An efficient change to in-person meetings went into effect this year. Following each of the Planning Brief to Industry sessions, there was the opportunity to register for a one-on-one meeting right at the Expo with the proper Program Manager one is looking to reach. Registration was done via online form on the MDM website at the conclusion of each session.

Targeted to purveyors of grunt gear, Systems Command’s sprawling exhibit in Tent B included an ongoing “Integration with Industry Workshop,” where individual exhibitors could showcase and demonstrate equipment intended to be worn or carried by dismounted Marines.

Beyond the usual “show ‘n tell,” this involved actually adorning a combat-ready Marine’s standard outfit with whatever gadget or gear enhancement was being offered. An expert panel then provided a “usability assessment” right on the spot.

Guns and ammo, sights and accessories

In spite of the Corps’ shrinking procurement budget, the expo was once again filled with thousands of items needed for expeditionary warfare, an ongoing challenge to SADJ’s mission to find and report on the best in guns and related gear for infantrymen. This year’s roster included weapons from prominent and emerging names like Beretta, Colt, FN, HK,, Glock, HK, Knight’s, Magpul, S&W, Sig Sauer, and Troy.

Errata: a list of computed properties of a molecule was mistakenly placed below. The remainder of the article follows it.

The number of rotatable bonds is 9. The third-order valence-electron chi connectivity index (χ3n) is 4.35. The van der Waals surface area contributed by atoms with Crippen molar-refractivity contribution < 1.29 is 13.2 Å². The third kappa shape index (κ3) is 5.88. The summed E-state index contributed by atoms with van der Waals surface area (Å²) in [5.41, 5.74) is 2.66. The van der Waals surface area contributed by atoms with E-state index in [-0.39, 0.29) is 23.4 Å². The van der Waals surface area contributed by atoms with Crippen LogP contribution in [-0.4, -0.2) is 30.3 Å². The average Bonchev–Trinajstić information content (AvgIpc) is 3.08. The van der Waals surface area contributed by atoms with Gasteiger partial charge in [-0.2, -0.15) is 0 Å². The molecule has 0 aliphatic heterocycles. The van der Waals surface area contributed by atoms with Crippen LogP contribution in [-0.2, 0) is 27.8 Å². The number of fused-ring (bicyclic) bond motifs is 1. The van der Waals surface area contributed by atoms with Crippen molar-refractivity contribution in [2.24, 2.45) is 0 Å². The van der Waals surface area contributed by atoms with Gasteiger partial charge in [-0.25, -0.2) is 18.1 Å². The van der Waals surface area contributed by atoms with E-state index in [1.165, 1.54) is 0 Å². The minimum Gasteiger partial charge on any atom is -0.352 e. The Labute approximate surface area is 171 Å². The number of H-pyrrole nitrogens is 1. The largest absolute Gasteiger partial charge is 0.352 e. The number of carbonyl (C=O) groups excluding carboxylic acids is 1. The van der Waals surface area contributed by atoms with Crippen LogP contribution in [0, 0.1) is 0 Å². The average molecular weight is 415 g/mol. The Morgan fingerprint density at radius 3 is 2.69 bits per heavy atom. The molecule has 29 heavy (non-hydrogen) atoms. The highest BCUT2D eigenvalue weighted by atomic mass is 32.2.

CSR-20. FN calls its new CSR-20 (Compact Sniper Rifle) “the future of advanced combat precision sniper rifles.” Derived from combat-proven architecture of the FN SCAR family of weapons, the CSR-20 provides a highly reliable, accurate and modular weapon system designed for easy operator and armorer level maintenance. Chambered in 7.62x51mm, it features a sub-MOA, 16-inch, cold hammer-forged, chrome-lined barrel, monolithic aluminum receiver, and non-folding stock with adjustable cheekpiece. It’s seen topped here with an optional Leupold MK6. Photo by Robert Bruce

Handgun hopefuls

While relatively small potatoes in the world of mega military contracts, the tantalizing prospect for yet another back-from-the-dead appearance of an M9 sidearm replacement program always has our interest. So when the Army announced just a couple of weeks before MDM that it is seeking bids for the new XM17 Modular Handgun System we were on the hunt.